Publication of the music[edit]

After the premiere of Les Millions d'Arléquin in 1900, plans were underway by the music publisher Zimmermann to issue Riccardo Drigo's score in both piano reduction and orchestral partition. Riccardo Drigo recounts in his memoirs of how his colleagues urged the composer to dedicate his score to the Empress Alexandra. This required the composer to submit a request for the dedication to the Minister of the Imperial Court, which brought about a lengthy correspondence by a commission set-up to investigate whether or not the composer's character and background were worthy of his offering a dedication to a Russian Empress. In the end the response was favorable and the dedication was graciously accepted.

The "Sérénade"[edit]

The first act of Les Millions d'Arléquin featured a scene where the character Columbine appears on the balcony of her house and is serenaded from the street by the character Harlequin with his prop mandolin (though a prop guitar was also used in subsequent performances). Drigo's music for this scene became popular in its own right and was published separately in arrangements for various instruments. The Sérénade would go on to become a staple of salon music during the Edwardian era and the inter-war period, and was even issued by music publishers under several alternate titles including Valse Boston or Serenatina veneziana (Venetian Serenade). The Sérénade was among the pieces in the White Star Line songbook, and was played by the Musicians of the RMS Titanic.

The Sérénade was later adapted into the song Notturno d'amore by the lyricist S. Focacci in 1922. The Italian tenor Beniamino Gigli made a worldwide hit with his recording of the song in 1926. Notturno d'amore would go on to be recorded by many notable singers, while various adaptations of the Sérénade have been recorded on countless occasions.

Résumé of scenes and dances[edit]

Taken from the original published score, the theatre programme of 1900 from the Hermitage, and Riccardo Drigo's memoirs and personal reminisces.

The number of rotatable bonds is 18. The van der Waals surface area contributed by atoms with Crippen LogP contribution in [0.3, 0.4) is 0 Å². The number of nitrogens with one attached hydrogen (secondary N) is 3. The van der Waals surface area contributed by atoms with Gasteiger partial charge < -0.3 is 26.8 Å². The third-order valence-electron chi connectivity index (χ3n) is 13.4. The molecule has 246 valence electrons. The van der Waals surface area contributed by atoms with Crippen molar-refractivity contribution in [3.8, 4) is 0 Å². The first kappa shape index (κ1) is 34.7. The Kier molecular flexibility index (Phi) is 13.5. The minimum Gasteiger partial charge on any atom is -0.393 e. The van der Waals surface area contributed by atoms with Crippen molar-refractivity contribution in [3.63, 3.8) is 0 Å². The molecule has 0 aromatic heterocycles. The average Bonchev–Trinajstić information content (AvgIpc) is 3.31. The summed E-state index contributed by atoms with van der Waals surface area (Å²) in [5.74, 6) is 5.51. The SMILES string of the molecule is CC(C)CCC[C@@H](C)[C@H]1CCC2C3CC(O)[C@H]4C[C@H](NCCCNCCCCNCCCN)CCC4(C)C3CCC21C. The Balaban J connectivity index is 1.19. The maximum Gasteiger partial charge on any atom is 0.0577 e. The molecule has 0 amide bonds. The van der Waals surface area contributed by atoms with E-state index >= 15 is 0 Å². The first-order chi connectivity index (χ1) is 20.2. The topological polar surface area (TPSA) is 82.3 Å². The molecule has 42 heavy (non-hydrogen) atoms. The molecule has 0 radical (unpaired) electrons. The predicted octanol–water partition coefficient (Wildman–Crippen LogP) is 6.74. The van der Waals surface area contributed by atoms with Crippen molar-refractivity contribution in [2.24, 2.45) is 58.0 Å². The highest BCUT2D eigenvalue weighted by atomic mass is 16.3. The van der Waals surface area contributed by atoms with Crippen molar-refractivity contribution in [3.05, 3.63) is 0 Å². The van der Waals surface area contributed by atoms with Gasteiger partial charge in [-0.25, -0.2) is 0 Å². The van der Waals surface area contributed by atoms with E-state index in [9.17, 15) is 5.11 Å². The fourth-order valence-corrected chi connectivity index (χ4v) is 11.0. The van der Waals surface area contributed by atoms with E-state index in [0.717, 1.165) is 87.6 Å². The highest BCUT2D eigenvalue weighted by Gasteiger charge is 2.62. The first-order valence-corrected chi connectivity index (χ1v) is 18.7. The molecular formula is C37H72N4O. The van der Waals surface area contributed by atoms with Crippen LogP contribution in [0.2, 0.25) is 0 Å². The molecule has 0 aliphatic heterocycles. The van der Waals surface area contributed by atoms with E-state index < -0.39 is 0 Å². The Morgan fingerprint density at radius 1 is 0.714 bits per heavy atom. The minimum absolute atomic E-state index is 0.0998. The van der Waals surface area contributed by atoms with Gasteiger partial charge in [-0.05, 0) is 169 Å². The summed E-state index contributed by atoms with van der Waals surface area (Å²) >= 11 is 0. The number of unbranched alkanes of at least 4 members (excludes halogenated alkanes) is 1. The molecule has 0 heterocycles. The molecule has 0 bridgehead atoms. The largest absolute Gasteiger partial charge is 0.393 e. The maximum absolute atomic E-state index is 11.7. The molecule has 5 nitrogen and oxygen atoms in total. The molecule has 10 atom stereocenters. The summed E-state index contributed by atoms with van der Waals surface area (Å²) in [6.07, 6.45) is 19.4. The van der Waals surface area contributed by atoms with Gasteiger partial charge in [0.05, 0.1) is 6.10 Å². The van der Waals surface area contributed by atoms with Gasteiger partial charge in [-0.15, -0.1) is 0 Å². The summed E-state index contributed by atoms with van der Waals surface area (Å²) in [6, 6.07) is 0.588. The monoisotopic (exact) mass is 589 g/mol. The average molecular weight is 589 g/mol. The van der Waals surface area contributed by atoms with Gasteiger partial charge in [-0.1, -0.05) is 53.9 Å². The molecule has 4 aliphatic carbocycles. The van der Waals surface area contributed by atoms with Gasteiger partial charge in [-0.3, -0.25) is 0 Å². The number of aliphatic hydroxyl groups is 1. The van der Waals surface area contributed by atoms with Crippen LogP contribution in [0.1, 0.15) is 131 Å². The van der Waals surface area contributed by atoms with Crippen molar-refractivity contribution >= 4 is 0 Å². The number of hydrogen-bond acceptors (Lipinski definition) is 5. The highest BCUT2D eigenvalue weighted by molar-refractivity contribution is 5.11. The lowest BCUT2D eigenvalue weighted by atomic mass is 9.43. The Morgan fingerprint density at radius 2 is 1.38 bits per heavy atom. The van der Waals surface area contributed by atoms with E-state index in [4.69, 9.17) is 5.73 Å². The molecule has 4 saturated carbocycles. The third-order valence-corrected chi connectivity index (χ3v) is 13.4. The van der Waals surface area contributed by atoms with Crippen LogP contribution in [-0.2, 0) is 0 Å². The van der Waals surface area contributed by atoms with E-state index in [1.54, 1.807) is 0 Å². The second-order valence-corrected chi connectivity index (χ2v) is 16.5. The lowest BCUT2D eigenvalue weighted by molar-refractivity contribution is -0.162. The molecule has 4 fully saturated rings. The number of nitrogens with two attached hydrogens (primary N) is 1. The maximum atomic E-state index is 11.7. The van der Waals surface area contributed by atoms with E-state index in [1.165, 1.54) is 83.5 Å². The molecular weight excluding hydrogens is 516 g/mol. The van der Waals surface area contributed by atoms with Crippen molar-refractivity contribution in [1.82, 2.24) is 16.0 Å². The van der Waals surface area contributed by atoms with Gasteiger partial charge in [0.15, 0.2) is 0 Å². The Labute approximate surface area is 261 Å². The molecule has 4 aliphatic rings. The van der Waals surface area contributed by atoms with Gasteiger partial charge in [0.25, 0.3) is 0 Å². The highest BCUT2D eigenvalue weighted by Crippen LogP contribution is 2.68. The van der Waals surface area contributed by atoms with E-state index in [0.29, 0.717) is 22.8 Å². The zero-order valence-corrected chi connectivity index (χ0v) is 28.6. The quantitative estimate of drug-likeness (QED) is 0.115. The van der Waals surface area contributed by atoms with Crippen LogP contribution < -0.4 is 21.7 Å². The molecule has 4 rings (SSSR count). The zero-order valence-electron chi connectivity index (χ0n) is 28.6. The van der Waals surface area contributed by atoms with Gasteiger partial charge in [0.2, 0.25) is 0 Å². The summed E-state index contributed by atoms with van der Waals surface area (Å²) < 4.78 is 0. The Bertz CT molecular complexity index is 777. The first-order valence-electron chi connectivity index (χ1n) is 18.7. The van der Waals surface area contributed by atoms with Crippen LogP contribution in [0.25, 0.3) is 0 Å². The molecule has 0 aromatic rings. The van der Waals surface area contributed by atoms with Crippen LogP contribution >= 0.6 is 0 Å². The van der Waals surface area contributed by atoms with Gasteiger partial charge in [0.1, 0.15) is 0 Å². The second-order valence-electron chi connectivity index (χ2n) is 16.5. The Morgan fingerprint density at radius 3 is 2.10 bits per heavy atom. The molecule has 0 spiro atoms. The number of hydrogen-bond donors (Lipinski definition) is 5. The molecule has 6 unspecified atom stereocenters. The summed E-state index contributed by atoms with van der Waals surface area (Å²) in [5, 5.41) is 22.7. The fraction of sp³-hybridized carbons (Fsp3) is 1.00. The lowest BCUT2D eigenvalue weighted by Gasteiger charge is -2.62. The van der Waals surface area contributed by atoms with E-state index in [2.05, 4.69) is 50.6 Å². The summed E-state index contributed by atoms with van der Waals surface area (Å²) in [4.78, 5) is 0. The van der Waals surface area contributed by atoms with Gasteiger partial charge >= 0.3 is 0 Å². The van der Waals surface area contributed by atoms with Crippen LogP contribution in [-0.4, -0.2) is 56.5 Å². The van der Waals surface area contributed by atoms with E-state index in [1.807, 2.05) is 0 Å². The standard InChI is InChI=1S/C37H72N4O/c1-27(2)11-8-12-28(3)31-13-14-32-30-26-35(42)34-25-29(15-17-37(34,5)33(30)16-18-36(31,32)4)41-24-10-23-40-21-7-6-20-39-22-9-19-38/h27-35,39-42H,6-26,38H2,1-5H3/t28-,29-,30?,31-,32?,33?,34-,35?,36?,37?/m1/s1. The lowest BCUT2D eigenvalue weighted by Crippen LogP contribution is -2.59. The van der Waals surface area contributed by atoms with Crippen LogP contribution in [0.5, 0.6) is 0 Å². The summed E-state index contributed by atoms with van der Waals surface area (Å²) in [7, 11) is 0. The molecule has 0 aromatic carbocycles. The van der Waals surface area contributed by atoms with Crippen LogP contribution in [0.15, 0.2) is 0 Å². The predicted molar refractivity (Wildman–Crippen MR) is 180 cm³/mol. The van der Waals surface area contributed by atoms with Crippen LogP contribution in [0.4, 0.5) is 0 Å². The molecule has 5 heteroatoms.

Act I

  • № 01a Prélude
  • № 01b Scène de Cassandre et Pierrot
  • № 02 La clef dérobée: Scène dansante et valse de Pierrot et Pierrette
  • № 03 Ballabile par une compagnie de masques
  • № 04 La sérénade
  • № 05 Le rendezvous des amoureux: Pas d'ensemble—
—a. Andante (solo de violon pour Mons. Léopold Auer)
—b. Danse des amis de Columbine et d'Arléquin
—c. Variation de Columbine (solo de violon pour Mons. Léopold Auer)
Frontispiece of a piano arrangement of the Sérénade issued by the music publisher Zimmerman. Drigo's Sérénade was very popular in the sheet-music market and went on to be arranged for several instruments.
  • № 06a Cassandre et des sbires
  • № 06b Arléquin est déchiré
  • № 06c Le patrouille
  • № 07 L'apparition de la Bonne fée et variation d'Arléquin: "La cliquette"
  • № 08a La sérénade de Léandre et l'évocation des petits Arléquins
  • № 08b Scène finale: La batte enchantée

Act II

  • № 09 Polonaise: Cortège des invités
  • № 10 Les sacs remplis d'or
  • № 11 Arléquinade: Ballabile des enfants—
—a. Danse des Polichinelles
—b. Danse des Arléquins et Columbines
—c. Danse des Pierrots et Pierrettes
—d. Danse des Scaramuches
  • № 12 Le temps passé et le temps présent (originally the Coda du Ballabile des enfants)
  • № 13 Pizzicato: La réconciliation de Pierrot avec Pierrette
  • № 14 La chasse aux alouettes: Grand pas—
—a. Alegretto: Arléquin et Columbine et des alouettes
—b. Andante (solo de violon pour Mons. Léopold Auer)
—c. Valse des alouettes
—d. Berceuse: Variation pour Columbine (solo de la harpe pour Mons. Albert Zabel)
—e. Coda du pas des alouettes
  • № 15a Quadrille des merveilleuses
  • № 15b Galop générale ("Marlborough s'en va-t-en fuerre", vieille chanson populaire française)

Interpolations

  • Variation for Harlequin, ca. 1900
  • Variation for Alexander Shiryaev as Harlequin, 1902
  • Variation for Olga Preobrajenskaya as Pierrette, ca. 1905
  • Pizzicato for Anna Pavlova as Columbine, ca. 1905

Audio[edit]

External links[edit]